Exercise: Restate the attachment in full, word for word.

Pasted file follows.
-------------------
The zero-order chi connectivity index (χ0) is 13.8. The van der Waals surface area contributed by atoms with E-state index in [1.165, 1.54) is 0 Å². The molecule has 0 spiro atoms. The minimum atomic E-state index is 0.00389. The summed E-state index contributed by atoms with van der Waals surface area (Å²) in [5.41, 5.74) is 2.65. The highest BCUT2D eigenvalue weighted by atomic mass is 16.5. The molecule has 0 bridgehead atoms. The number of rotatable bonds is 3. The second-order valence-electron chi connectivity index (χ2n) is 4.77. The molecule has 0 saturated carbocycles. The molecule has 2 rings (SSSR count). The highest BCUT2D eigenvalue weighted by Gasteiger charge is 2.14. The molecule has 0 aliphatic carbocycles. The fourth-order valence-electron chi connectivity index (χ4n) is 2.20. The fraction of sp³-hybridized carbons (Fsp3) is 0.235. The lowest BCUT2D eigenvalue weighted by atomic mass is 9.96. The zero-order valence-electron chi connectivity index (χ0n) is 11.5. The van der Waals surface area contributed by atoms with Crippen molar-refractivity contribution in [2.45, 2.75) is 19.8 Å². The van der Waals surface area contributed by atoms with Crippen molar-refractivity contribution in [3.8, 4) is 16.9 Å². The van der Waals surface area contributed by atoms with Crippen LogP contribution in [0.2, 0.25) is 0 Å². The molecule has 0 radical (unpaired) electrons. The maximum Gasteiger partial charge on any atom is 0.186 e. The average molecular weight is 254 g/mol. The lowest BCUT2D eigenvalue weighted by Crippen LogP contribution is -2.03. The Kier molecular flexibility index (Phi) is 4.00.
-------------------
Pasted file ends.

The zero-order chi connectivity index (χ0) is 13.8. The van der Waals surface area contributed by atoms with E-state index in [1.165, 1.54) is 0 Å². The molecule has 0 spiro atoms. The minimum atomic E-state index is 0.00389. The summed E-state index contributed by atoms with van der Waals surface area (Å²) in [5.41, 5.74) is 2.65. The highest BCUT2D eigenvalue weighted by atomic mass is 16.5. The molecule has 0 bridgehead atoms. The number of rotatable bonds is 3. The second-order valence-electron chi connectivity index (χ2n) is 4.77. The molecule has 0 saturated carbocycles. The molecule has 2 rings (SSSR count). The highest BCUT2D eigenvalue weighted by Gasteiger charge is 2.14. The molecule has 0 aliphatic carbocycles. The fourth-order valence-electron chi connectivity index (χ4n) is 2.20. The fraction of sp³-hybridized carbons (Fsp3) is 0.235. The lowest BCUT2D eigenvalue weighted by atomic mass is 9.96. The zero-order valence-electron chi connectivity index (χ0n) is 11.5. The van der Waals surface area contributed by atoms with Crippen molar-refractivity contribution in [2.45, 2.75) is 19.8 Å². The van der Waals surface area contributed by atoms with Crippen molar-refractivity contribution in [3.8, 4) is 16.9 Å². The van der Waals surface area contributed by atoms with Crippen LogP contribution in [0.2, 0.25) is 0 Å². The molecule has 0 radical (unpaired) electrons. The maximum Gasteiger partial charge on any atom is 0.186 e. The average molecular weight is 254 g/mol. The lowest BCUT2D eigenvalue weighted by Crippen LogP contribution is -2.03. The Kier molecular flexibility index (Phi) is 4.00.